The SNP's "dreams of an independent Scotland will remain dreams", Conservative Party leader David Cameron claimed today.
• David Cameron has Scottish nationalism in his sights as an election issue
Mr Cameron, due to address his party's Scottish conference this week, hit out at SNP leader Alex Salmond in a series of newspaper interviews.
The Tory leader accused the First Minister of living in "a perpetual episode of Braveheart" and claimed the SNP was "taking people for fools".
Mr Cameron said he believed Scotland needed greater financial accountability and pledged that his party will produce a White Paper on devolution "reform" in the next Parliament if elected.
Attacking Mr Salmond, the Tory leader told the Daily Mail: "He lives in a perpetual episode of Braveheart."
And he told The Herald newspaper: "If Alex Salmond thinks he can fool people by saying 'Oh if only we were independent, we wouldn't have any debts, we wouldn't have any deficit, we wouldn't have any problems'. People know that's tosh.
"This is where they're taking people for fools because everybody knows there's a massive budget deficit. Everyone knows the whole of the UK is in debt. Everyone knows there's a problem."
Some commentators have asserted that a Conservative victory at the next general election will boost the SNP's drive for independence in Scotland.
But Mr Cameron told The Courier newspaper: "If Alex Salmond thinks a Conservative government is going to get in and run the United Kingdom in such a way that makes the argument for independence stronger he has another thing coming.
"I think that his dreams of an independent Scotland will remain dreams."
Mr Cameron also claimed that "the air's coming out of the balloon of the SNP", adding: "They have made a lot of promises. They have broken a lot of promises. And people are beginning to see it's not as attractive as it once looked."
Evidence is growing that independence is "not what people in Scotland want", Mr Cameron said, but he added that there was a need for Holyrood to have greater financial accountability.
Labour at Westminster has already put forward a White Paper which proposes to give Scotland more power to set income tax. But the Tories – who were part of the Calman Commission into the future of devolution – have not yet set out what they would do if elected.
Mr Cameron said a White Paper will be produced in the new Parliament.
And he hit back at those who had criticised the Conservative Party for not producing its own proposals, telling The Herald: "I don't really accept the criticism from Labour that somehow we're not taking this fast enough when they may have produced a White Paper but I have not noticed any legislation being introduced."
Mr Cameron also said that his party, which is targeting 11 seats in Scotland in the general election, had been "held back" by people's views about the past.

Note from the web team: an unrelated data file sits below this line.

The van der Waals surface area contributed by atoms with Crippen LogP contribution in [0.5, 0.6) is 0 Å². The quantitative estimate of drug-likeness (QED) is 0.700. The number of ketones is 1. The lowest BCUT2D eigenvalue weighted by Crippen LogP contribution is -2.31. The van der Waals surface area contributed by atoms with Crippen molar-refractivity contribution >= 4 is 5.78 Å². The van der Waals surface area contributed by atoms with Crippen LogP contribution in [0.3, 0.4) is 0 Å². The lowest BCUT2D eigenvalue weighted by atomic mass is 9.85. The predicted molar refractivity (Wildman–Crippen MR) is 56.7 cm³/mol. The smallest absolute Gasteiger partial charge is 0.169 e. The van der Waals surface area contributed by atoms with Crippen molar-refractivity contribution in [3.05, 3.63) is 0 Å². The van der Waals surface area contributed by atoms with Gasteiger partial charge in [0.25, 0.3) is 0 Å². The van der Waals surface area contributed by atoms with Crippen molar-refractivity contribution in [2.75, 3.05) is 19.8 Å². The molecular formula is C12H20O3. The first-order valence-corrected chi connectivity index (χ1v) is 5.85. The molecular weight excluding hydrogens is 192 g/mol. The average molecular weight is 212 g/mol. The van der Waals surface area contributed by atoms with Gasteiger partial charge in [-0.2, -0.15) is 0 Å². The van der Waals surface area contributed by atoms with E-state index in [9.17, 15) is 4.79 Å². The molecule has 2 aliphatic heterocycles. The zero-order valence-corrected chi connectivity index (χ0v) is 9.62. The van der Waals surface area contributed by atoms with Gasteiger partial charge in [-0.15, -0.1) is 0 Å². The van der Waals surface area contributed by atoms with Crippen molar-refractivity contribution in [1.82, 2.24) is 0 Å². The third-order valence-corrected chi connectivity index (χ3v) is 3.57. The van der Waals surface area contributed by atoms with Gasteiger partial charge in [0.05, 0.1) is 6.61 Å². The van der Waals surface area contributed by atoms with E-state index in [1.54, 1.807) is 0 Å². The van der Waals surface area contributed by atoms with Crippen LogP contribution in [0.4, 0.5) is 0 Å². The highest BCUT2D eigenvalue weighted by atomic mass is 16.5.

Mr Cameron also told the Daily Mail that the Barnett formula, used to allocate money to the different parts of the UK, may be replaced.
"If we replace it, it will be replaced by a needs-based formula," Mr Cameron told the paper.
"Scotland has its own great needs and it would get a lot of money under any new formula."
However the SNP said the Tories are planning to impose a "triple cuts whammy" in Scotland.
Nationalist Westminster leader Angus Robertson said: "This is a huge pre-election blunder by David Cameron. The Tories have wobbled on spending at Westminster and he has just put his foot in it in Scotland by admitting that they plan to impose a triple cuts whammy north of the border.
"The Tories are signed up to the swingeing spending cuts in the pipeline for next year – the first real terms cut in the Scottish Budget since devolution.
"They want to go further and faster in the years thereafter; and now Cameron has let slip that he plans a further special spending cut just for Scotland.
"If this is David Cameron's message to Scotland, it will be the Tories' sole seat north of the border that will be getting cut.
"By letting the cat out of the bag in this way with these inept interviews, David Cameron has underlined the need for fiscal autonomy and Scottish independence – and SNP champions to protect and promote Scotland's interests."
A spokesman for Mr Salmond also hit back at Mr Cameron's comment that the First Minister was living in "a perpetual episode of Braveheart".
The remark "shows that David Cameron has nothing to say to Scotland".
The spokesman said: "If this is a pre-conference platform just weeks before a general election then what interviews demonstrate is that the Tories have got nothing positive to say.
"So the Tories may talk about change but these inept interviews indicate that they are still the same old Tories.
Anne McGuire, the Labour MP for Stirling, hit out at Mr Cameron for not revealing Tory proposals for "reforming" devolution.
"He won't even tell us what his plans are before the general election, probably because he doesn't know himself.
"That's not treating Scotland with respect. That is being tone deaf to Scotland."